African Open Sky: The New Face of African Aviation

CEO: Max O Cisse

With a reputation for going the extra mile, African Open Sky has set itself apart as the leading trip support company in Africa. With an expansion plan for Africa and the Middle East, the company is poised for even greater success in the years to come.

When the lid was blown open on the potential of the African aviation industry and the rise of indigenous companies, it was only a matter of time before the cracks began to show. Bad strategy and mismanagement led to the liquidation of many state-owned airline operators. Spiralling operating costs, a series of deadly yet avoidable accidents, and a drop in foreign investment threatened to kill the market before it even got off the ground. It was time for drastic measures and visionary leaders to step in, and African Open Sky (AOS) did just that.

As true as the name is, the company has set out to ensure that the African skies stay open for business by providing customer satisfaction, ease of operations, reduced costs, and accountability. The private company based in Côte d’Ivoire has had phenomenal success in an industry many had abandoned and many yet still question. Started in 2009, the company now operates its own offices in 25 African countries and one in the United Arab Emirates. AOS has provided breakthrough services all across the African continent and has itself known far beyond its home markets, winning several European and global awards in 2015, 2016, and 2017, including the Aviation Awards Best Pan-African Aviation Services Provider Africa 2018.

AOS is the largest flight support company in Africa, offering services to governmental, commercial, corporate, and private operators. Its operations cover passenger and cargo ground-handling services such as transportation, hotel accommodation, catering, refuelling, maintenance, aircraft security, flight planning, and other activities from more than fifty offices and agents across the continent. The company is licensed to operate in every country where its maintains a presence, and has direct relationships with local authorities – AOS does not use third-party agencies. This simplifies operations and significantly reduces costs. This approach of being locally certified has revolutionised the market and has made AOS fully accountable – legally and otherwise – to local authorities and, as such, enabled the company to expand at a phenomenal rate. Whilst other African flight support operators saw a 30% growth in traffic last year, AOS obtained 45%.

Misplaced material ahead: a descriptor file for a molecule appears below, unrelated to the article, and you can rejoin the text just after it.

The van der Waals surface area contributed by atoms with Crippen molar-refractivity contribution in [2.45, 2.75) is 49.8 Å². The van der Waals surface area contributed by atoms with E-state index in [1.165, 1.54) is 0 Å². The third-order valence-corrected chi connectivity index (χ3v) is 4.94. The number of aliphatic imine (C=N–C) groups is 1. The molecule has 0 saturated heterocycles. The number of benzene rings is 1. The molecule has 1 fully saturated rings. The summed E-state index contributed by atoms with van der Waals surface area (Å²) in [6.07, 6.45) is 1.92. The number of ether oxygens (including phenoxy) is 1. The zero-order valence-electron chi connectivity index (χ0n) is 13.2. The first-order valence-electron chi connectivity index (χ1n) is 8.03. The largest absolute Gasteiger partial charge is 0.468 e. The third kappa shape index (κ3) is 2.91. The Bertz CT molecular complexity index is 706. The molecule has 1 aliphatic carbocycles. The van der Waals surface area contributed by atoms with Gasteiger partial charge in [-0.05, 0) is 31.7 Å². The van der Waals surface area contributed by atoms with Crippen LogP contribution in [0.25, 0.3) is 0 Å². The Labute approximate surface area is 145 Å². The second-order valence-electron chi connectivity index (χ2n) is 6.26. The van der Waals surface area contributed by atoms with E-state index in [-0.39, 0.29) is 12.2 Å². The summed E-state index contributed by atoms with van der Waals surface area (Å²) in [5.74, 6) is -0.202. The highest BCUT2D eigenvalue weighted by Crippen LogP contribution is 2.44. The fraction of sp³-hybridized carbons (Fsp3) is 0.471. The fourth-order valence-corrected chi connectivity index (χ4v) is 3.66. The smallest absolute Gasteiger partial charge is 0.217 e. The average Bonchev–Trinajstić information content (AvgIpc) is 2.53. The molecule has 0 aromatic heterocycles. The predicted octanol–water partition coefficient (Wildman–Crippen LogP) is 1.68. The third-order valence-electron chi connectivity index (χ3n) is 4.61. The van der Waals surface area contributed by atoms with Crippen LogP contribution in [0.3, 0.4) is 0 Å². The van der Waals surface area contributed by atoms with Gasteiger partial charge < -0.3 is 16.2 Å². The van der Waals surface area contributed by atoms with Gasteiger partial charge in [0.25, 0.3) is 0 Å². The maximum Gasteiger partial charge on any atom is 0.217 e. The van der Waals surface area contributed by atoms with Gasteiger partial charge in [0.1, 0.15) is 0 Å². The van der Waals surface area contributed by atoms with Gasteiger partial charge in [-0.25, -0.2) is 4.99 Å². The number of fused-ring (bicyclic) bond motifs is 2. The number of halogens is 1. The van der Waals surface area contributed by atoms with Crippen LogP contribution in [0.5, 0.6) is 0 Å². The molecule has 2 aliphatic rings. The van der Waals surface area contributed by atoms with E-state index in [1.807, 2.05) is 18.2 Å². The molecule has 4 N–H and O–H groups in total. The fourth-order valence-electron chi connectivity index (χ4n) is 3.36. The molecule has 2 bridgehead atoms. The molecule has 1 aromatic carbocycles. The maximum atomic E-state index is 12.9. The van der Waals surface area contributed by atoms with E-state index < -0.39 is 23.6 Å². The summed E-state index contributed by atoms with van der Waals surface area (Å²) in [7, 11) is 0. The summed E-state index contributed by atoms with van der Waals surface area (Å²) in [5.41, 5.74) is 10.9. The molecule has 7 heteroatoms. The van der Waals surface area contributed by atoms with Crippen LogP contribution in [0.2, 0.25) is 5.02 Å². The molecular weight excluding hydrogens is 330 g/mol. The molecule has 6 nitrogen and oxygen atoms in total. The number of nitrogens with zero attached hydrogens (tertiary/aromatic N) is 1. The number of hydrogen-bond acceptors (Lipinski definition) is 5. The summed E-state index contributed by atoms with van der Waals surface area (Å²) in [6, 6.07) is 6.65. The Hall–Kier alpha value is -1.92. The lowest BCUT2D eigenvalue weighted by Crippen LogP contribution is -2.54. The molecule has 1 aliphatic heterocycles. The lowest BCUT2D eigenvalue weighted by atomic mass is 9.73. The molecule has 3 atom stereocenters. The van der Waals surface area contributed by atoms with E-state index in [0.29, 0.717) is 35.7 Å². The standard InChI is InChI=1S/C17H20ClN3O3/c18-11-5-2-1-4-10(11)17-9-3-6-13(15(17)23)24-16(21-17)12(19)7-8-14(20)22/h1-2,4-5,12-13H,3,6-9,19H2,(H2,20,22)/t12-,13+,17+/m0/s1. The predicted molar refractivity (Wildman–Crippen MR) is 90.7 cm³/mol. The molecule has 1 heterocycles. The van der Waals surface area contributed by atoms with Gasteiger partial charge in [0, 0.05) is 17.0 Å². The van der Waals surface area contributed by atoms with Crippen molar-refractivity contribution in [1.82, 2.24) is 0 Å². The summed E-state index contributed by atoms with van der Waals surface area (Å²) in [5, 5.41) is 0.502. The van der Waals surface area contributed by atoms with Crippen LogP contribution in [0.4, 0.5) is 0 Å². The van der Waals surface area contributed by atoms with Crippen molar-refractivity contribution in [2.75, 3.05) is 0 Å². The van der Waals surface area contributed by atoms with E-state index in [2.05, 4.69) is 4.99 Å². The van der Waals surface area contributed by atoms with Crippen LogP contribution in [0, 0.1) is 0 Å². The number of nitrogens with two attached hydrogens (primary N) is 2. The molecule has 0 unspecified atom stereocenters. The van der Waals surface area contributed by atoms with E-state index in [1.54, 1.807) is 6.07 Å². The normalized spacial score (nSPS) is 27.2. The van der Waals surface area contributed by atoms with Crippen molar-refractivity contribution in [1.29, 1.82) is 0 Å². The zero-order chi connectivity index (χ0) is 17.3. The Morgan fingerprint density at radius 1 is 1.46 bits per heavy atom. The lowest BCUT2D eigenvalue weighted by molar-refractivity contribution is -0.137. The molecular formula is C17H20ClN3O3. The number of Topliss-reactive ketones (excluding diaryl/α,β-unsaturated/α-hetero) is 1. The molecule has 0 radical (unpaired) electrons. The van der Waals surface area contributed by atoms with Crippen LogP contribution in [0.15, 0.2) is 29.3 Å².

Winning Strategy

African Open Sky CEO Max O Cisse was named Best Aviation CEO Africa 2018 due to his exemplary leadership and innovative approach to simplifying international travel. His secret has been establishing direct links with all civil aviation authorities (CAA) in Africa. Having accepted direct responsibility and control of all its operations for clients, local authorities have come to rely on this hands-on approach and some have given AOS exclusive contractual rights. Mr Cisse believes this has been the reason for the company’s success. As such, AOS is able to procure permits within a short period of time, even in countries with complex regulatory policies. AOS is not seen as an Ivorian company, but as a local brand with an international presence.